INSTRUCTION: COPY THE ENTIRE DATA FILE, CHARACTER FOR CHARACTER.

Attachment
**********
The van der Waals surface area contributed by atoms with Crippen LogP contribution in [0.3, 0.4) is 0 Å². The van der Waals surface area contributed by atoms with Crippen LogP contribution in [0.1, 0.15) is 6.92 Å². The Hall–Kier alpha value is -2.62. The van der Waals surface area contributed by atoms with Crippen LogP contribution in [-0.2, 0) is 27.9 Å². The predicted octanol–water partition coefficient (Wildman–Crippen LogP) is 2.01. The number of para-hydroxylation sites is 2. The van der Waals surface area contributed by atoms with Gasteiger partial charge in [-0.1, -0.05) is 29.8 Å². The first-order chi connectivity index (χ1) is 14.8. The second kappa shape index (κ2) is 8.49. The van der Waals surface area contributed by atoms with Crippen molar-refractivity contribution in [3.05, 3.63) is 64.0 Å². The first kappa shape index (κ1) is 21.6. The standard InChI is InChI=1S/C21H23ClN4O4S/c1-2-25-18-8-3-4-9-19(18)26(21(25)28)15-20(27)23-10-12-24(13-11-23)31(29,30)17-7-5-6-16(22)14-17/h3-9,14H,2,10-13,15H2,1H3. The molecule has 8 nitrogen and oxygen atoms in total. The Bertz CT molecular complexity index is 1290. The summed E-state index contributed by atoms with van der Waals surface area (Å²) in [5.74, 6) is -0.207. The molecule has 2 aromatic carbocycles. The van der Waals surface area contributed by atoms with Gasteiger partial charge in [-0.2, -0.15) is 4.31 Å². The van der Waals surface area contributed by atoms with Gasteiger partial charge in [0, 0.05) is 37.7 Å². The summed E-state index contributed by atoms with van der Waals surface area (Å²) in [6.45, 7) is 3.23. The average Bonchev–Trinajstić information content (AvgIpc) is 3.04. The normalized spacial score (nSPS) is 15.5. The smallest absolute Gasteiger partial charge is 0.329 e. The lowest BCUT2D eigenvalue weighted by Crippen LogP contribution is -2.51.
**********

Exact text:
The van der Waals surface area contributed by atoms with Crippen LogP contribution in [0.3, 0.4) is 0 Å². The van der Waals surface area contributed by atoms with Crippen LogP contribution in [0.1, 0.15) is 6.92 Å². The Hall–Kier alpha value is -2.62. The van der Waals surface area contributed by atoms with Crippen LogP contribution in [-0.2, 0) is 27.9 Å². The predicted octanol–water partition coefficient (Wildman–Crippen LogP) is 2.01. The number of para-hydroxylation sites is 2. The van der Waals surface area contributed by atoms with Gasteiger partial charge in [-0.1, -0.05) is 29.8 Å². The first-order chi connectivity index (χ1) is 14.8. The second kappa shape index (κ2) is 8.49. The van der Waals surface area contributed by atoms with Crippen molar-refractivity contribution in [3.05, 3.63) is 64.0 Å². The first kappa shape index (κ1) is 21.6. The standard InChI is InChI=1S/C21H23ClN4O4S/c1-2-25-18-8-3-4-9-19(18)26(21(25)28)15-20(27)23-10-12-24(13-11-23)31(29,30)17-7-5-6-16(22)14-17/h3-9,14H,2,10-13,15H2,1H3. The molecule has 8 nitrogen and oxygen atoms in total. The Bertz CT molecular complexity index is 1290. The summed E-state index contributed by atoms with van der Waals surface area (Å²) in [5.74, 6) is -0.207. The molecule has 2 aromatic carbocycles. The van der Waals surface area contributed by atoms with Gasteiger partial charge in [-0.2, -0.15) is 4.31 Å². The van der Waals surface area contributed by atoms with Gasteiger partial charge in [0, 0.05) is 37.7 Å². The summed E-state index contributed by atoms with van der Waals surface area (Å²) in [6.45, 7) is 3.23. The average Bonchev–Trinajstić information content (AvgIpc) is 3.04. The normalized spacial score (nSPS) is 15.5. The smallest absolute Gasteiger partial charge is 0.329 e. The lowest BCUT2D eigenvalue weighted by Crippen LogP contribution is -2.51.